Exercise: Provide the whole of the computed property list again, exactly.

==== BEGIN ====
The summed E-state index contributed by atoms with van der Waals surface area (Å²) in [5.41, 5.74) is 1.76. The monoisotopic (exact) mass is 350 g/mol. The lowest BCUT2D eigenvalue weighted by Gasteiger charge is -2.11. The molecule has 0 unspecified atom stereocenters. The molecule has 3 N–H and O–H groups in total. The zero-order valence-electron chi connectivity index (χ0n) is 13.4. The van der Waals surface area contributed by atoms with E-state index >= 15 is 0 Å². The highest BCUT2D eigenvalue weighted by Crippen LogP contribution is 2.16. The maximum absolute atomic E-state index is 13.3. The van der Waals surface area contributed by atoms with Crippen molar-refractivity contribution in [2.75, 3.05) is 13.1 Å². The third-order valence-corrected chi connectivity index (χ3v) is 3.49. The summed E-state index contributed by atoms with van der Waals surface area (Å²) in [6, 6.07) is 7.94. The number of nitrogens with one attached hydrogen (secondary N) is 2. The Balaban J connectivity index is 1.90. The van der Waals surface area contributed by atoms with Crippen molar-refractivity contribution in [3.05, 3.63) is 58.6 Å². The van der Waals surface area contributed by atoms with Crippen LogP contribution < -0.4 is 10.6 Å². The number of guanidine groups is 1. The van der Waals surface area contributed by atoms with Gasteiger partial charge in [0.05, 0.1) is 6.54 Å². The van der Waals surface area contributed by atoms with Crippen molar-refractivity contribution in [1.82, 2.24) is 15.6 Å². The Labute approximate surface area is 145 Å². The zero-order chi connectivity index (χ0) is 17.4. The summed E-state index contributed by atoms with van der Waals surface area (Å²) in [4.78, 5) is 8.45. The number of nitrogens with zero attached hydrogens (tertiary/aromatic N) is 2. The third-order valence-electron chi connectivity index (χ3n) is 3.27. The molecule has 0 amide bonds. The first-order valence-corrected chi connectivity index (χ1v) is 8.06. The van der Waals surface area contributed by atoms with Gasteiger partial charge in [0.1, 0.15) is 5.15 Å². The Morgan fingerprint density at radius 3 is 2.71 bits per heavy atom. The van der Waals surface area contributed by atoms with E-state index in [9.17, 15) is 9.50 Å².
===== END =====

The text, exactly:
The summed E-state index contributed by atoms with van der Waals surface area (Å²) in [5.41, 5.74) is 1.76. The monoisotopic (exact) mass is 350 g/mol. The lowest BCUT2D eigenvalue weighted by Gasteiger charge is -2.11. The molecule has 0 unspecified atom stereocenters. The molecule has 3 N–H and O–H groups in total. The zero-order valence-electron chi connectivity index (χ0n) is 13.4. The van der Waals surface area contributed by atoms with E-state index >= 15 is 0 Å². The highest BCUT2D eigenvalue weighted by Crippen LogP contribution is 2.16. The maximum absolute atomic E-state index is 13.3. The van der Waals surface area contributed by atoms with Crippen molar-refractivity contribution in [2.75, 3.05) is 13.1 Å². The third-order valence-corrected chi connectivity index (χ3v) is 3.49. The summed E-state index contributed by atoms with van der Waals surface area (Å²) in [6, 6.07) is 7.94. The number of nitrogens with one attached hydrogen (secondary N) is 2. The Balaban J connectivity index is 1.90. The van der Waals surface area contributed by atoms with Crippen molar-refractivity contribution in [3.05, 3.63) is 58.6 Å². The van der Waals surface area contributed by atoms with Crippen LogP contribution < -0.4 is 10.6 Å². The number of guanidine groups is 1. The van der Waals surface area contributed by atoms with Gasteiger partial charge in [0.05, 0.1) is 6.54 Å². The van der Waals surface area contributed by atoms with Crippen molar-refractivity contribution in [1.82, 2.24) is 15.6 Å². The Labute approximate surface area is 145 Å². The zero-order chi connectivity index (χ0) is 17.4. The summed E-state index contributed by atoms with van der Waals surface area (Å²) in [4.78, 5) is 8.45. The number of nitrogens with zero attached hydrogens (tertiary/aromatic N) is 2. The third-order valence-electron chi connectivity index (χ3n) is 3.27. The molecule has 0 amide bonds. The first-order valence-corrected chi connectivity index (χ1v) is 8.06. The van der Waals surface area contributed by atoms with Gasteiger partial charge in [0.1, 0.15) is 5.15 Å². The Morgan fingerprint density at radius 3 is 2.71 bits per heavy atom. The van der Waals surface area contributed by atoms with E-state index in [9.17, 15) is 9.50 Å².